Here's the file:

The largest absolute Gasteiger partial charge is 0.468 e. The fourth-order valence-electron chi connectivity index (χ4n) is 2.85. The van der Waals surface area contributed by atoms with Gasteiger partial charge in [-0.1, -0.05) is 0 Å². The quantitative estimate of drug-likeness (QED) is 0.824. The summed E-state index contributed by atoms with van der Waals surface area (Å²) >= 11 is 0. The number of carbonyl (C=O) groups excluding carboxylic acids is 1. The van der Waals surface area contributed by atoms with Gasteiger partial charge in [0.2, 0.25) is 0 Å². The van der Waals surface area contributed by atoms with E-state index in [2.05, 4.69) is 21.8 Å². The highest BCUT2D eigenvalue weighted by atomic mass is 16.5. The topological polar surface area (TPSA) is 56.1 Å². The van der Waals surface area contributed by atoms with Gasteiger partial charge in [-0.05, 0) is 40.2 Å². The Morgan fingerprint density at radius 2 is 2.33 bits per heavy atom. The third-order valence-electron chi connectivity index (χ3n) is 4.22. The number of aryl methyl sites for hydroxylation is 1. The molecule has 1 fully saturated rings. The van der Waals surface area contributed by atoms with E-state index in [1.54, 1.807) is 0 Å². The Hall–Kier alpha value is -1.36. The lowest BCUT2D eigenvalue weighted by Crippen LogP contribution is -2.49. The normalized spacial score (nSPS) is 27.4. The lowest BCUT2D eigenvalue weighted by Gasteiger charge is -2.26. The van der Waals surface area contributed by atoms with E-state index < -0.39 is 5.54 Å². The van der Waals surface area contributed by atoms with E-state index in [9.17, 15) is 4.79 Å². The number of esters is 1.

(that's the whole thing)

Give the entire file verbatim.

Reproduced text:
The largest absolute Gasteiger partial charge is 0.468 e. The fourth-order valence-electron chi connectivity index (χ4n) is 2.85. The van der Waals surface area contributed by atoms with Gasteiger partial charge in [-0.1, -0.05) is 0 Å². The quantitative estimate of drug-likeness (QED) is 0.824. The summed E-state index contributed by atoms with van der Waals surface area (Å²) >= 11 is 0. The number of carbonyl (C=O) groups excluding carboxylic acids is 1. The van der Waals surface area contributed by atoms with Gasteiger partial charge in [0.2, 0.25) is 0 Å². The van der Waals surface area contributed by atoms with E-state index in [2.05, 4.69) is 21.8 Å². The highest BCUT2D eigenvalue weighted by atomic mass is 16.5. The topological polar surface area (TPSA) is 56.1 Å². The van der Waals surface area contributed by atoms with Gasteiger partial charge in [-0.05, 0) is 40.2 Å². The Morgan fingerprint density at radius 2 is 2.33 bits per heavy atom. The third-order valence-electron chi connectivity index (χ3n) is 4.22. The number of aryl methyl sites for hydroxylation is 1. The molecule has 1 fully saturated rings. The van der Waals surface area contributed by atoms with E-state index in [1.54, 1.807) is 0 Å². The Hall–Kier alpha value is -1.36. The lowest BCUT2D eigenvalue weighted by Crippen LogP contribution is -2.49. The normalized spacial score (nSPS) is 27.4. The lowest BCUT2D eigenvalue weighted by Gasteiger charge is -2.26. The van der Waals surface area contributed by atoms with E-state index < -0.39 is 5.54 Å². The van der Waals surface area contributed by atoms with E-state index in [9.17, 15) is 4.79 Å². The number of esters is 1.